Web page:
Peter Kahler, PANA Correspondent
MONROVIA, Liberia (PANA)- A UN travel ban imposed on the leadership and officers of Sierra Leone's Rebel Revolutionary United Front is a source of worry for the organisation, its leader, Cpl. Foday Sankoh, has said.
"We are very much concerned about the UN travel ban on the leadership and senior officers of the RUF and the former AFRC (Armed Forces Revolutionary Council military junta)," he told PANA.
The UN imposed the ban a year ago after the ouster of Johnny Paul Koroma's military junta that deposed elected President Ahmed Tejan Kabbah in May 1997.
The ban was intended to constrain the leaders of the RUF and AFRC which had formed and alliance to comply with efforts towards restoring peace to that country.
Sankoh said the purpose of his visit to Liberia was to plead with President Charles Taylor to urge leaders of the Economic Community of West African States to act so that "this ban be lifted."
He again dismissed reports of a rift between him and RUF field commander, Sam Bockarie, although he agreed that "Bockarie is misbehaving and going out of the way of the Lome peace accord" by taking foreign relief workers hostage.
Last week, Bockarie, who controls the RUF forces in the eastern part of Sierra Leone, took two workers of Medicins Sans Frontieres hostage and has failed to yield to calls even from Sankoh to set them free.
"Even this morning I reinforced my orders for the release of the MSF relief workers. and I think it's just a child's play anyway, I am not surprised, a child is a child. In our pidgin English we say, "pekin na pekin," Sankoh said of Bockarie in a tone that suggests acrimony.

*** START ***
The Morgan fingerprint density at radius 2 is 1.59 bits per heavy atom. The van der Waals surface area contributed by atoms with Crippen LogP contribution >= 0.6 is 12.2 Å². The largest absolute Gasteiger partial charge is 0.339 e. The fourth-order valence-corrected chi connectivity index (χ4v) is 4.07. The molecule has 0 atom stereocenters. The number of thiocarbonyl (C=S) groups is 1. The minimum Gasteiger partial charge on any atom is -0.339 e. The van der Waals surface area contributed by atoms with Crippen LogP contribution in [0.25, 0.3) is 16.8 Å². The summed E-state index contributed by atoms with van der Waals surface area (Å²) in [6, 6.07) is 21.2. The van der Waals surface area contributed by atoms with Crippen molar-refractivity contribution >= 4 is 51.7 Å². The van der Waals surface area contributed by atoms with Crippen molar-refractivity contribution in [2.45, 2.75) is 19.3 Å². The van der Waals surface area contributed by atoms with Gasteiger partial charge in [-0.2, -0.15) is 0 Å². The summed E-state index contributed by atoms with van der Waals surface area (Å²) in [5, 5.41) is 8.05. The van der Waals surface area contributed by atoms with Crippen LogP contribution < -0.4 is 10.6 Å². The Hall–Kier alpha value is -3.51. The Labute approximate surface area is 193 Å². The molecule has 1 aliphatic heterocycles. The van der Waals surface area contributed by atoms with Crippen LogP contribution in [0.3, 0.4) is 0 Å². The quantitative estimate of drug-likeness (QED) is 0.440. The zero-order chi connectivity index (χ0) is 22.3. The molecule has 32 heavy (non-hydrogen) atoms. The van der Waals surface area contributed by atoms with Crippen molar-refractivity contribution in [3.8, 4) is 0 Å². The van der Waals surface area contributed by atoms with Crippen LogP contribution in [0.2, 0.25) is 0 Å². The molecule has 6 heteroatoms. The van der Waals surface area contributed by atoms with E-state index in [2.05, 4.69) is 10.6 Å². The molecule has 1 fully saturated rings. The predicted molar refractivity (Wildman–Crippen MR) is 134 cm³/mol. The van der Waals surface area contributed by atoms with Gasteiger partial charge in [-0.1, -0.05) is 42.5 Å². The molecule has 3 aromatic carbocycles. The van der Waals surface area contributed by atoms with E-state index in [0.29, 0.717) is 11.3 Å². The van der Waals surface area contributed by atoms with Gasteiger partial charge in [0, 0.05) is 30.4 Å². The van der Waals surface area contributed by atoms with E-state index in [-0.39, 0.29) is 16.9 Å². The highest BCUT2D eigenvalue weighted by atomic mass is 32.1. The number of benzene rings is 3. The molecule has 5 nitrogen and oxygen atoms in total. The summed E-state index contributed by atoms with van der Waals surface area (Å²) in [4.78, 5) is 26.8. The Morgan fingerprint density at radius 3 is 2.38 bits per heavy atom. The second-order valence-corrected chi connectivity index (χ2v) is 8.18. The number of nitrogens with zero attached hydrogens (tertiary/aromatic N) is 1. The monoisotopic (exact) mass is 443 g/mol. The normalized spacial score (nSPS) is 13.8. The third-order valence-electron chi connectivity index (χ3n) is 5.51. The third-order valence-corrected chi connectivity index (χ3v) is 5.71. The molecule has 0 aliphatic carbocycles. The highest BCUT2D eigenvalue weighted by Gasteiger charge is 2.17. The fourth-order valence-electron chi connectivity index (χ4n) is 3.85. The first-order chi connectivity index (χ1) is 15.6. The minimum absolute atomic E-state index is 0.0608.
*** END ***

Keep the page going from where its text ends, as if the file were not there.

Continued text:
He denied allegations that he was plotting to "eliminate" Bockarie, pointing out "I am not a killer. I take him (Bockarie) just like my son. Why should I when in the RUF there are rules to deal with people who go wrong."
"I don't think people should believe such an allegation by Bockarie. It's just a big bluff," Sankoh said.
He cautioned his "brothers in the struggle" to be aware that "there is no more war in Sierra Leone and so no one should hold the people ransom."
"We should do the right thing to implement the Lome accord to give peace to the people of sierra," Sankoh stressed.
Commenting on speculations that dissension brewing in the RUF was centred around money matters, Sankoh admitted that "the movement has financial problems," but clarified that "the RUF never promised to give combatants any money."
"I always say I am the poorest rebel leader in the world. I live on charity...on friends, and I challenge anyone to prove that I have sold one piece of diamond or that I have a bank account anywhere," Sankoh said.
He described relations with the Kabbah government as "cordial" and vowed to yield to the desire of the Sierra Leonean people for peace.
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